How a Furnace Works
How a Furnace Works
Furnaces heat your home by circulating heated air through your ductwork. That air is heated by the burning of fuel within the furnace. Furnaces can be fueled by natural gas, propane or oil. As the fuel burns, the hot gases that are generated move through the heat exchanger, and are vented outdoors through the flue pipe. Simultaneously, the air circulating through your ducts pass over the heat exchanger, and that hot air is then circulated throughout your house.
Furnaces can vary widely in efficiency.
That efficiency is measured by the furnace’s annual fuel efficiency, or AFUE rating.
Standard furnaces have an average AFUE rating of around 80%. This means that for every dollar you spend 80 cents is used to heat your home and 20 cents is lossed in the burning process and exhausted outdoors through the flue pipe
.High Efficiency Furnaces
High Efficiency Furnaces go one step further, and use a secondary heat exchanger to extract even more heat. High-efficiency furnaces can have ratings as high as 96% AFUE, which translates to an energy loss of only 4% or 4 cents. So it’s very easy to see how much more energy is used to heat your home and translates to a far more efficient heating system.
Two Stage Furnaces
Most older gas furnaces are single stage furnaces, which means it operates on one specific btu output. It’s either on or off. A two stage gas furnace is kind of like having two furnaces in one, one stage for cool days and another stage for colder days. On a call for heat the furnace operates on it’s first stage heat, lowest btu output, if the house isn’t satisfied after a determined period of time, it then turns on it’s 2nd stage, highest btu output, to satisfy the heating demand for your home. A far more efficient furnace than a single stage unit.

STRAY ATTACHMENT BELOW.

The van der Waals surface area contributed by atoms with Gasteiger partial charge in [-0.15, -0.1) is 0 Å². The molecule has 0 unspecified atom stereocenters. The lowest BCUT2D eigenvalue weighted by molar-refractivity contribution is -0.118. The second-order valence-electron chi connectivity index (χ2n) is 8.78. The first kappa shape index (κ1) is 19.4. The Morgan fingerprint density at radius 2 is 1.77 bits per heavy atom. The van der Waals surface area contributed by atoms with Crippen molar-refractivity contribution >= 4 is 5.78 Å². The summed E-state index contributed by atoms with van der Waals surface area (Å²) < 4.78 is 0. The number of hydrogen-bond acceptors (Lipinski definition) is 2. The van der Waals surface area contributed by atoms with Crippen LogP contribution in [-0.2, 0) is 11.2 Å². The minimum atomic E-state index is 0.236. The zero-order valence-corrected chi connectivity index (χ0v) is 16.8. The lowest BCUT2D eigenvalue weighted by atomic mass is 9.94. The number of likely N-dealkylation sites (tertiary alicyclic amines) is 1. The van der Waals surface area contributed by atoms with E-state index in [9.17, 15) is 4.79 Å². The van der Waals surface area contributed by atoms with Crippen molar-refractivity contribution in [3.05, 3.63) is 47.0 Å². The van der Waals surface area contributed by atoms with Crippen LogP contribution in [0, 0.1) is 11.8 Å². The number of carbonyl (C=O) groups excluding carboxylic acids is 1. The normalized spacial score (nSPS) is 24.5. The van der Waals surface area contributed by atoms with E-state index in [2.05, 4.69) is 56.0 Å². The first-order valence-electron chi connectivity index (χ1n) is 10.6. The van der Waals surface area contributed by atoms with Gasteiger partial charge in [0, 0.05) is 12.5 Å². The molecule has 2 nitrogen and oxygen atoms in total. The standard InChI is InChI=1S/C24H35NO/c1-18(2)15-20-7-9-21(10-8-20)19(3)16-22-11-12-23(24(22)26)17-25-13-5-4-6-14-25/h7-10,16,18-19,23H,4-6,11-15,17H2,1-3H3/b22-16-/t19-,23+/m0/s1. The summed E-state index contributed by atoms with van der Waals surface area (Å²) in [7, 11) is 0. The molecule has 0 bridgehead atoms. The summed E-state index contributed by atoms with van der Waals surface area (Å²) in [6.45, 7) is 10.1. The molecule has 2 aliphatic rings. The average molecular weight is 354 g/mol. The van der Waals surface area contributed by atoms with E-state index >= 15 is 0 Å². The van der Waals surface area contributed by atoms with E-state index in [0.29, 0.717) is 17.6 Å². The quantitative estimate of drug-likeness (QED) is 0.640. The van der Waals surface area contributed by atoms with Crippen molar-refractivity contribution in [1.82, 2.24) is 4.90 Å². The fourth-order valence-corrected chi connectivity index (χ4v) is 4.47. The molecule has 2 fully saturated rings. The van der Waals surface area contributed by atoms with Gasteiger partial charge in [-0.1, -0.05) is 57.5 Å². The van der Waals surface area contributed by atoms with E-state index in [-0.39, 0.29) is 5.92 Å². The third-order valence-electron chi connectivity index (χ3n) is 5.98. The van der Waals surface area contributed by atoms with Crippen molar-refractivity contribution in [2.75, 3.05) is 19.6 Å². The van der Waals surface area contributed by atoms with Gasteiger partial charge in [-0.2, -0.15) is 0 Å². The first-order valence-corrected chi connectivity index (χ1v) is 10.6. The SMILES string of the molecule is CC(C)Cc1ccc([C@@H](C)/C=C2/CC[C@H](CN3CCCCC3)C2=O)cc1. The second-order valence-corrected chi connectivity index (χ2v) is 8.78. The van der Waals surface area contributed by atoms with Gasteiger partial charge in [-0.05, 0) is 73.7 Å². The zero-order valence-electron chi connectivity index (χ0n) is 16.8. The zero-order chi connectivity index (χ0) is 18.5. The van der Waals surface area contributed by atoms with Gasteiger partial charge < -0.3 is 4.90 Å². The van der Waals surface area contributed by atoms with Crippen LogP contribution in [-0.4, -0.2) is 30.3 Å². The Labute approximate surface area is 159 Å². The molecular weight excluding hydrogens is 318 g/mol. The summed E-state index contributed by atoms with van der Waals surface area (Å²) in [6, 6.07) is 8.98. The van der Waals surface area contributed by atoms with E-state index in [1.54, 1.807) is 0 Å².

Variable Speed Furnace
Variable speed refers to the furnaces blower motor, which operates at different speeds to control the amount of air circulating through your furnace. As the temperature of your house gets closer to it’s desired set point, the blower motor slows down to precisely deliver the correct amount of air to your home. Variable speed motors use less electricity, quieter operation, better indoor air quality, and deliver more even temperatures throughout your home, eliminating hot and cold spots and are by far the most efficient furnaces on the market.